Writing Code? Know Your Boundaries.

Today’s developers are cursed blessed with a massive list of libraries and technologies for solving problems. And some of the worst sins against code stem from simply selecting the wrong tool for the job. It’s recently become clear to me that when considering tools, the risk for picking the wrong tool for the job is strongest near the boundaries. Consider some common technologies for building web applications today. Each technology has a specific purpose.

  • HTML provides semantic markup of our content
  • CSS separates our styling from our markup
  • JavaScript provides behavior
  • Server-side languages manage the business logic
  • SQL is useful for RDBMS data access and manipulation

boundaries

And here’s the thing: It’s the boundaries and interactions between technologies that get people in trouble. Let’s discuss the interactions between each of these technologies and common situations where developers select the wrong tool for the job.

HTML and JavaScript Boundary

Avoid putting HTML in JavaScript strings for “poor man’s templating” like this:
[pageview url="http://jsfiddle.net/housecor/EkNTn/embedded" height="245"]

Note how the HTML for generating a row is buried within the for loop and set to a variable called carRows. HTML JavaScript boundary It’s tempting to put HTML in a JavaScript string so that you can dynamically inject HTML onto the page. But markup should ideally be native HTML. When selecting a templating solution, look for one the utilizes plain old HTML for the template source. Both KnockoutJS and AngularJS templates use this approach. If you’re storing HTML in .js files, think twice – JavaScript is typically the wrong tool for storing markup since you lose the benefits of staying native (code coloring, syntax checking, etc).

On the other side of the coin, avoid placing complex JavaScript on DOM elements in HTML:
[pageview url="http://jsfiddle.net/housecor/3cXwh/embedded/html" height="100"]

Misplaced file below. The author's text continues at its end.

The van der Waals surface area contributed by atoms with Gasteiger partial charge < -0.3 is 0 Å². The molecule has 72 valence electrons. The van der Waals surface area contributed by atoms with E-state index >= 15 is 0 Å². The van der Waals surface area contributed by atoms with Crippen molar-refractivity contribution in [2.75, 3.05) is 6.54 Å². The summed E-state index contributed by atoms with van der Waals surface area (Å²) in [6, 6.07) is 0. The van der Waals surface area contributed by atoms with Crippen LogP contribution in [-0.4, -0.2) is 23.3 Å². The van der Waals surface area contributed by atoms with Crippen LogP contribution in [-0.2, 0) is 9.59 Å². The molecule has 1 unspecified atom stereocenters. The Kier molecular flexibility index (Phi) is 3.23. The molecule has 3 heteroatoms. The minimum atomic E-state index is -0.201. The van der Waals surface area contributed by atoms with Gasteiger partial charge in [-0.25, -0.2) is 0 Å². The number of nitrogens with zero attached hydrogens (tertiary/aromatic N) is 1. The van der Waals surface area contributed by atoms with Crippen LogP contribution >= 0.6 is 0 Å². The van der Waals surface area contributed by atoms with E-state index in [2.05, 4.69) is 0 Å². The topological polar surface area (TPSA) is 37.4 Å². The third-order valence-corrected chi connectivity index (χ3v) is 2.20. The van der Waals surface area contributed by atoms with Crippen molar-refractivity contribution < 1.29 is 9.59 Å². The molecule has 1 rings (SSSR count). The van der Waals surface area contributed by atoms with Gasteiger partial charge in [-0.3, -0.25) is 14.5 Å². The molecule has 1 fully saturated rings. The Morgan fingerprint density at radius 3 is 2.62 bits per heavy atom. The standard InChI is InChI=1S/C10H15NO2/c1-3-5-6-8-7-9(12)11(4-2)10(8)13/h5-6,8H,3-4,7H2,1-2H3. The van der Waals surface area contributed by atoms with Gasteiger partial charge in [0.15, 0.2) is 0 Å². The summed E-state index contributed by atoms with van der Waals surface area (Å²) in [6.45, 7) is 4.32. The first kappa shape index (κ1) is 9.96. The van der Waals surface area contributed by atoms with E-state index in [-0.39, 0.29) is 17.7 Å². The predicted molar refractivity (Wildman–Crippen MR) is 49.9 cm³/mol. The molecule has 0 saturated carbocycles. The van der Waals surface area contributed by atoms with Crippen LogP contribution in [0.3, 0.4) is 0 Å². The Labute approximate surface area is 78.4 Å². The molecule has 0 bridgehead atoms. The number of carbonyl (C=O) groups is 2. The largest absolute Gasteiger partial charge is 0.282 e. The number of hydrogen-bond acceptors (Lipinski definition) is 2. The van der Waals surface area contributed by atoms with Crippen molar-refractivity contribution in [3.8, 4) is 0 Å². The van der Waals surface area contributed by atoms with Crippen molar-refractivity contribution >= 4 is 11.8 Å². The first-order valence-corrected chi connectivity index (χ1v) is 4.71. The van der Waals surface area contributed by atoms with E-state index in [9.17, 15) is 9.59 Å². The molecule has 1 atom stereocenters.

It’s tempting to put JavaScript directly in your HTML. But this mixes concerns by injecting behavior directly into your markup and eliminates the opportunity for caching and reuse. The unobtrusive JavaScript movement really helped diminish this problem, but new frameworks like Knockout and Angular have started pushing JavaScript back into HTML markup. There’s some clear benefits to simple declarative markup in HTML since it’s more discoverable and readable when the bindings are simple. But be careful, when much beyond simple declarative bindings is involved, JavaScript belongs in .JS files and HTML belongs in .html files.

HTML and SQL Boundary

Here’s two simple examples of ignoring the important boundary between data and HTML:

SELECT '<strong>' + Username + '</strong>' FROM Users
Username with HTML

Username stored in database with HTML styling

HTML SQL BoundaryRelational databases should contain raw normalized data that can be leveraged for a variety of purposes. Thus, storing HTML in the DB or injecting HTML in query results as shown above is problematic. It binds the presentation and data storage together making reuse difficult.

One common exception is content management systems where users must be able to store and manage HTML which is persisted in the database. This scenario sacrifices data reuse and normalization for end user management power. Think very carefully about saddling data with presentation concerns since it radically reduces flexibility by “hard coding” in the presentation. Mixing presentation and data should be avoided. They’re separate concerns and should be treated as such.